Enthesitis? I may finally be getting closer to the answer!

Hi guys - I've been a forum member for a while, but haven't posted much as I'm undiagnosed so I don't really feel knowledgable about anything here. But I wanted to share my recent success at finally getting a referral to somewhere which might be able to help me.

I came across an article on the ARC website a while ago - about enthesitis. As I read the article it felt like they were talking about me - long-standing pain in multiple joints, family history of inflammatory arthritis (mum and grandmother with RA), rheumatoid factor and anti-CCP both negative, consistent moderately high inflammatory markers (but not high enough for them to consider RA), calcific tendonitis (shoulders), difficulty getting a diagnosis as nothing seems to show up on X-rays or scans.

Anyway, my usual GP is on maternity leave so I went to see the locum GP. Would you believe it, his Masters research was on .... enthesitis! And he did this research at the department the article's main author is at. He agreed with me that what I had did sound very much like enthesitis, and he's referring me to that world class research-led rheumatology department. He was amazed that I had such a long history (nearly 20 years) of undiagnosed joint pain, and looked most annoyed that my continual red-flagged inflammation markers had been ignored.

Honestly, I feel like all my birthdays have come at once! Finally, I might be getting closer to (a) a diagnosis (other than my current one of fibromyalgia, which I'm sure it isn't) and (b) some treatment (which seems to be much the same as the treatment for RA, from what I've read).

Anyway, I just wanted to post this so that anyone else who is undiagnosed but feels sure there's some kind of inflammatory arthritis going on realises that there IS hope. Even when it seems no-one will listen to you, there is every chance you too might find a doctor who will. :-)

35 Replies

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  • Hi, a lot of us have been diagnosed with fibromyalgia and RA plus many others, do you have any swollen joints or general swelling?

  • Hi Philip - my swelling is specific to certain joints: right knee, left hip, feet/ankles and occasionally my hands/fingers.

    I'm fed up of doctors using the "it's just your fibromyalgia" thing on me. I've so far had two things which they said were due to fibro turn out to be something else completely when I finally managed to persuade them to investigate properly - cervical spondylosis in my neck and calcific tendonitis in my shoulder. Do you think your fibro diagnosis is correct or a misdiagnosis when they can't be bothered to investigate properly?

  • Yes I do because i managed to see several Consultants I had to learn about it because when I go to the my GP already armed with knowledge, so they then will listen to me, I opened a support group in my town of Southport. A big membership too lol.

  • Sometimes I feel some doctors no nothing about it and it's up to you to teach the doctor about it. No matter what your illness is, learn all you can about it.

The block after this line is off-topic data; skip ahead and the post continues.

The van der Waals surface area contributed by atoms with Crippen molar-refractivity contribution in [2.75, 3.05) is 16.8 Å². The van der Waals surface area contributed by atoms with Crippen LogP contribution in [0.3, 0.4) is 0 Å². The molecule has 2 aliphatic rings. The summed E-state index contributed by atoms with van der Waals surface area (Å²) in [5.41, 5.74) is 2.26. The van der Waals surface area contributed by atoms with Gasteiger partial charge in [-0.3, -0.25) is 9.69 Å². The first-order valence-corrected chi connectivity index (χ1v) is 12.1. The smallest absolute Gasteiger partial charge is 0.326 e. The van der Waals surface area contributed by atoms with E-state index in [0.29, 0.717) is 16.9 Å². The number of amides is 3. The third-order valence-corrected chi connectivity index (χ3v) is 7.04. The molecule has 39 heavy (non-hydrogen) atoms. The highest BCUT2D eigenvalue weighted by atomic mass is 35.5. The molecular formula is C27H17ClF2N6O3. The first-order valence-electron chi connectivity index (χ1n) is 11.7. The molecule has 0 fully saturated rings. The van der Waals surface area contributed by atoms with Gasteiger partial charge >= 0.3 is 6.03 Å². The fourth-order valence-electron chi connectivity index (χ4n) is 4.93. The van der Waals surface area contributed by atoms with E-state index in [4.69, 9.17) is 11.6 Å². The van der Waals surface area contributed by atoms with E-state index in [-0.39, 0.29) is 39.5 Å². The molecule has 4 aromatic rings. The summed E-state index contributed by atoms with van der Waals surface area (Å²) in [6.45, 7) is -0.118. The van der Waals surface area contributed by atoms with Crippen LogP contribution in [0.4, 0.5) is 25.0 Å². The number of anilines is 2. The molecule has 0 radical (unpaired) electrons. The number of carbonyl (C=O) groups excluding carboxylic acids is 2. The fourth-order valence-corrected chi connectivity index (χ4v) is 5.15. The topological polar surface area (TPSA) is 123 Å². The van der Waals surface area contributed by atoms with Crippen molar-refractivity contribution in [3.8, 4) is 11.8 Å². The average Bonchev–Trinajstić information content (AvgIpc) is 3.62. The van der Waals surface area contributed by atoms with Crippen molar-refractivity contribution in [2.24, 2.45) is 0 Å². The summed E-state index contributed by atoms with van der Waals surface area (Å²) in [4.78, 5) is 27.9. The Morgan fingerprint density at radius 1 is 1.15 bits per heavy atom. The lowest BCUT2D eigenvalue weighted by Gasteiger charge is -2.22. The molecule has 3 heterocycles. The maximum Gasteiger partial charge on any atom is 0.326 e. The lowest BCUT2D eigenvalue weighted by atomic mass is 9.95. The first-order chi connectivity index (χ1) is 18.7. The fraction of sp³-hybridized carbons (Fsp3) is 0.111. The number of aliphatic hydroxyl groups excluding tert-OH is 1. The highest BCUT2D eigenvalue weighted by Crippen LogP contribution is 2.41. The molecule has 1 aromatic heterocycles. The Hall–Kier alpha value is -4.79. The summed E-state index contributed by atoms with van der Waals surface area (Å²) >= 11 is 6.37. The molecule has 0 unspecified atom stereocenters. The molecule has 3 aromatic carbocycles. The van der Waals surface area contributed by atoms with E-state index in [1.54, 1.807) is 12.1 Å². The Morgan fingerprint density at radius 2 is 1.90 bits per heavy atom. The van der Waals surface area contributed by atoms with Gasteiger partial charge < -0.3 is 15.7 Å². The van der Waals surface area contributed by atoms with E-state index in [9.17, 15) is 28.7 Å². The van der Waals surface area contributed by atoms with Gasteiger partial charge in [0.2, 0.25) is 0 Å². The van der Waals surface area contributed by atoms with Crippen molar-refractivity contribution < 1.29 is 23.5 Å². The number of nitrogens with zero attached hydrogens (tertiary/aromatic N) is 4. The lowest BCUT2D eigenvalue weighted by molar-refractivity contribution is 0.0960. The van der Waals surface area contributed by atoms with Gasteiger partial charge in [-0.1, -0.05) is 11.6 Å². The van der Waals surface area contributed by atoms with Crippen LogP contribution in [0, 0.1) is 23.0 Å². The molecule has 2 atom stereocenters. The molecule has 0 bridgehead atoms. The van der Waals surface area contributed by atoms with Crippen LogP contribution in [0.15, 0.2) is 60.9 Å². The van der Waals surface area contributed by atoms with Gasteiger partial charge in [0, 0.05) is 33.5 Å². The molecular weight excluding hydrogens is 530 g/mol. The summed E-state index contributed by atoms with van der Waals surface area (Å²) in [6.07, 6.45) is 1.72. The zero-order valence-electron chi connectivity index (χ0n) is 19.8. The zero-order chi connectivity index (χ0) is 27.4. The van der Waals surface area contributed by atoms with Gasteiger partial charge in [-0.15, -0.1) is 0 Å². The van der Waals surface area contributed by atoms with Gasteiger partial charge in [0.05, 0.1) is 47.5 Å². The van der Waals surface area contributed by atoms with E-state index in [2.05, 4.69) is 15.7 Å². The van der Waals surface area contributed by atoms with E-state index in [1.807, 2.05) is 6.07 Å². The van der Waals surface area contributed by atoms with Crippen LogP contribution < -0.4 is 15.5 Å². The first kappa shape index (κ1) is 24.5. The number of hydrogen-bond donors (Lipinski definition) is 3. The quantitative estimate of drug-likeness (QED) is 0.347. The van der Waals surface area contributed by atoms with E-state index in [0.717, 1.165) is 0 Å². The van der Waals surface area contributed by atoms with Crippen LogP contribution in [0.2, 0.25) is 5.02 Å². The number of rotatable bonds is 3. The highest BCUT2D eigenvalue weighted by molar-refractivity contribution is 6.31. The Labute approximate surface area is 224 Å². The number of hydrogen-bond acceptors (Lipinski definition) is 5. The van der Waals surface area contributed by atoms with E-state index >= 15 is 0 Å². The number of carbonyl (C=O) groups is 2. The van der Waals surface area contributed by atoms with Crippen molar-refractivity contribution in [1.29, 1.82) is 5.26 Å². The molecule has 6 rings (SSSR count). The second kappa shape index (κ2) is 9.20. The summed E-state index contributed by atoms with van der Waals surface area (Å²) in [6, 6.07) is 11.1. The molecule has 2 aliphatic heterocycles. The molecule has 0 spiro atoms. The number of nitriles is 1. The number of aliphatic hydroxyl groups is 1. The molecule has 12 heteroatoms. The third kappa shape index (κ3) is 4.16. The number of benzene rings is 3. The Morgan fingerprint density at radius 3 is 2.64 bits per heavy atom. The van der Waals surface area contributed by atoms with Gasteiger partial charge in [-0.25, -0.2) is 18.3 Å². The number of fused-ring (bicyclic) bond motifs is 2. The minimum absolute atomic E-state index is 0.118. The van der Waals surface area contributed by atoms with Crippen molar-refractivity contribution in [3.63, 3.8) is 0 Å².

• Wow that's great news. I hope you get some treatment now. I was diagnosed with it where the tendons attach to my skull by a rheumatology registrar. I also have sero positive RA. Someone on here recently described it as toothache in their knee which I thought quite apt.

    Jacey xXx

  • Yes, that does describe it perfectly. My affected joints are: shoulders, right knee, left hip and possibly feet/ankles (unless that's something else).

    That sounds nasty by your skull. Does it give you headaches? Funnily enough, I've recently been diagnosed with cervical spondylosis (ie. OA in my neck) and that gives me bad headaches - especially through the night when my neck ends up in strange positions in my sleep. You're making me wonder if there's a problem with the entheses in my neck too!

  • Yes it does give me headches and it is tender to touch especially behind the ear and at the base of my scull. I'm taking etolodac which helps and codiene if it gets really bad.

    I've just read the article you mentioned and found it very interesting. I've had achilles tendonitis and medial epicondylitis several times and now wonder if its related.

  • Yes, I do wonder if there are more connections between these things than we (or any medics) realise. That definitely makes me wonder about the back of my head. I get the tender-to-the-touch thing too. Another thing to add to my list to ask when I get this referral!

  • P.s. Where is the rheumatology clinic you mention?

  • Chapel Allerton, Leeds. (I hope I'm OK mentioning the name here?)

  • I can't see that it would be a problem- you've only said good things about it 😊

  • Next time you go maybe suggest that with fibromyalgia does not cause swelling in any part of the human body, when I was diagnosed with fibromyalgia 20 odd years ago and from then on as when I went to see my GP and like you , oh it's the Fibro, that's when I said it isn't the Fibro because I know when the pain is Fibro and when it isn't Fibro, you need to be firm with the medics nowadays because their lack of knowledge about the things is minimal at the best of times. Most times now I see a young dr because they know more and are willing to learn.